History Manga / Buddha

12th Nov '15 7:34:51 PM Willbyr
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30th Sep '15 8:52:24 PM nombretomado
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''Buddha'' is a manga by OsamuTezuka. It is an eight-volume, highly embellished account of Siddhartha Gautama/Buddha's life, incorporating many fantasy elements and re-interpreting several legends about Buddha's life.

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''Buddha'' is a manga by OsamuTezuka.Creator/OsamuTezuka. It is an eight-volume, highly embellished account of Siddhartha Gautama/Buddha's life, incorporating many fantasy elements and re-interpreting several legends about Buddha's life.
24th Apr '14 7:11:13 AM LongLiveHumour
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* ShoutOut: The numerous, humorous anachronisms include [[StarWars Yoda]], ET, and a character turning into Manga/BlackJack for a panel. Lampshaded with, ''"You thought I was Black Jack? Wow, you must be really out of it!"''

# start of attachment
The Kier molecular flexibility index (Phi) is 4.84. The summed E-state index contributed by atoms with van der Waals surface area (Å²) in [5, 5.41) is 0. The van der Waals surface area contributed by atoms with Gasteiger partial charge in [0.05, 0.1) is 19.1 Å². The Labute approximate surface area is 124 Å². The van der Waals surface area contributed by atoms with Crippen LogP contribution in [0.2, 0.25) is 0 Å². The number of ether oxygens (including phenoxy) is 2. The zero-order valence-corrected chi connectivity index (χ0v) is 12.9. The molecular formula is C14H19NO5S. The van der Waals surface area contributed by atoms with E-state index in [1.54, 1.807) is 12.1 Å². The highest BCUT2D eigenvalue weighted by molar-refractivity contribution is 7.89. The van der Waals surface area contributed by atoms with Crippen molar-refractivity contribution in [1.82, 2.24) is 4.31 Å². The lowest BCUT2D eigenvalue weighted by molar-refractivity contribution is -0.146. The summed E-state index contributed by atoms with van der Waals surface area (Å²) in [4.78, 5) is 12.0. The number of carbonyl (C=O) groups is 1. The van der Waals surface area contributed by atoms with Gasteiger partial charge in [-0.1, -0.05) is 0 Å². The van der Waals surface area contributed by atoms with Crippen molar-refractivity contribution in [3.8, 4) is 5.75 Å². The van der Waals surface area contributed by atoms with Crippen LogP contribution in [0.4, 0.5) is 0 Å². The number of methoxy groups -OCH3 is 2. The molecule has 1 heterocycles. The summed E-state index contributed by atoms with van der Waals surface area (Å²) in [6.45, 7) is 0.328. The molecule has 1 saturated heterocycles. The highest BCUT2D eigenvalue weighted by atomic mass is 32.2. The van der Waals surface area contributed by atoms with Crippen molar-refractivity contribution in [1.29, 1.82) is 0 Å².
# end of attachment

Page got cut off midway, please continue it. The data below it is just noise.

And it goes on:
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* ShoutOut: The numerous, humorous anachronisms include [[StarWars [[Franchise/StarWars Yoda]], ET, and a character turning into Manga/BlackJack for a panel. Lampshaded with, ''"You thought I was Black Jack? Wow, you must be really out of it!"''
3rd Dec '13 9:01:20 AM ChaoticNovelist
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* {{Deconstruction}}: Arguably of the entire history of the Buddha, particularly his role as MessianicArchetype. For one thing, the series takes a look at how Buddha left his life as a prince to become a ascetic, with it showing how while what he did was apparently necessary, he still left his father and grandmother, his wife, his unborn child, and his kingdom behind, which his father ''did not take well''. Later on, [[spoiler: it is revealed that Buddha's homeland was invaded and conquered, with his people being subjugated, and his father being in a ''horrid'' state of health. After a sequence of events leads to both the deaths of even more of his people as well as one of his longtime friends, Buddha breaks down and laments on how he wasted his life, abandoned his family, and how {{Humans Are The Real Monsters}} who may be very well irredeemable. He snaps out of it soon enough, but it's still a eye-raiser to see the Buddha of all people say all of that.]]